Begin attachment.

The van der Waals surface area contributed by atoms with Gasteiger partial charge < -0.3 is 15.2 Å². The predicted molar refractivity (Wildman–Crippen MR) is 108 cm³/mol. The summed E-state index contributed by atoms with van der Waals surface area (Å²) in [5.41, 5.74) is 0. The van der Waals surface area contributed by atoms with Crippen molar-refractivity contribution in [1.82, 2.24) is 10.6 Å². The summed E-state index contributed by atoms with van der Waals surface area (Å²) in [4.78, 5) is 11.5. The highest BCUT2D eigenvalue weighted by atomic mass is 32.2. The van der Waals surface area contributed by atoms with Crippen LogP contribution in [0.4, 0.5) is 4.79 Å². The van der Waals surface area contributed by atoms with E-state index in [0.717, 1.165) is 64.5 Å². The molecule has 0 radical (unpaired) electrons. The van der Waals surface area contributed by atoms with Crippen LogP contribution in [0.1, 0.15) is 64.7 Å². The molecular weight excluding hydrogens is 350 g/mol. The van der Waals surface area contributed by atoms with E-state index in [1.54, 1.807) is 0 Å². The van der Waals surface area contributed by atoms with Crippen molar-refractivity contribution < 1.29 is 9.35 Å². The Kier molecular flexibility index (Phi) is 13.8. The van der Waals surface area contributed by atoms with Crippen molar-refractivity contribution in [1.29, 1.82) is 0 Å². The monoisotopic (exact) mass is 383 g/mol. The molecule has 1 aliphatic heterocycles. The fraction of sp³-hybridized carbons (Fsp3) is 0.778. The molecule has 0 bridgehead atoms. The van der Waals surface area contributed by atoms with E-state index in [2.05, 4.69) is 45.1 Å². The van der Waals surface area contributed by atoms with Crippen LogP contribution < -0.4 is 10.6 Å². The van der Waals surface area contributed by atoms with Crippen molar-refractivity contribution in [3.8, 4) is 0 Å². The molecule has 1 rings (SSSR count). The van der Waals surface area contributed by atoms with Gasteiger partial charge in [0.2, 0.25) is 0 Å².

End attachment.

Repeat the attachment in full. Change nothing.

The van der Waals surface area contributed by atoms with Gasteiger partial charge < -0.3 is 15.2 Å². The predicted molar refractivity (Wildman–Crippen MR) is 108 cm³/mol. The summed E-state index contributed by atoms with van der Waals surface area (Å²) in [5.41, 5.74) is 0. The van der Waals surface area contributed by atoms with Crippen molar-refractivity contribution in [1.82, 2.24) is 10.6 Å². The summed E-state index contributed by atoms with van der Waals surface area (Å²) in [4.78, 5) is 11.5. The highest BCUT2D eigenvalue weighted by atomic mass is 32.2. The van der Waals surface area contributed by atoms with Crippen LogP contribution in [0.4, 0.5) is 4.79 Å². The van der Waals surface area contributed by atoms with E-state index in [0.717, 1.165) is 64.5 Å². The molecule has 0 radical (unpaired) electrons. The van der Waals surface area contributed by atoms with Crippen LogP contribution in [0.1, 0.15) is 64.7 Å². The molecular weight excluding hydrogens is 350 g/mol. The van der Waals surface area contributed by atoms with E-state index in [1.54, 1.807) is 0 Å². The van der Waals surface area contributed by atoms with Crippen molar-refractivity contribution < 1.29 is 9.35 Å². The Kier molecular flexibility index (Phi) is 13.8. The van der Waals surface area contributed by atoms with Crippen molar-refractivity contribution in [1.29, 1.82) is 0 Å². The monoisotopic (exact) mass is 383 g/mol. The molecule has 1 aliphatic heterocycles. The fraction of sp³-hybridized carbons (Fsp3) is 0.778. The molecule has 0 bridgehead atoms. The van der Waals surface area contributed by atoms with E-state index in [2.05, 4.69) is 45.1 Å². The van der Waals surface area contributed by atoms with Crippen LogP contribution < -0.4 is 10.6 Å². The van der Waals surface area contributed by atoms with Crippen molar-refractivity contribution in [3.8, 4) is 0 Å². The molecule has 1 rings (SSSR count). The van der Waals surface area contributed by atoms with Gasteiger partial charge in [0.2, 0.25) is 0 Å².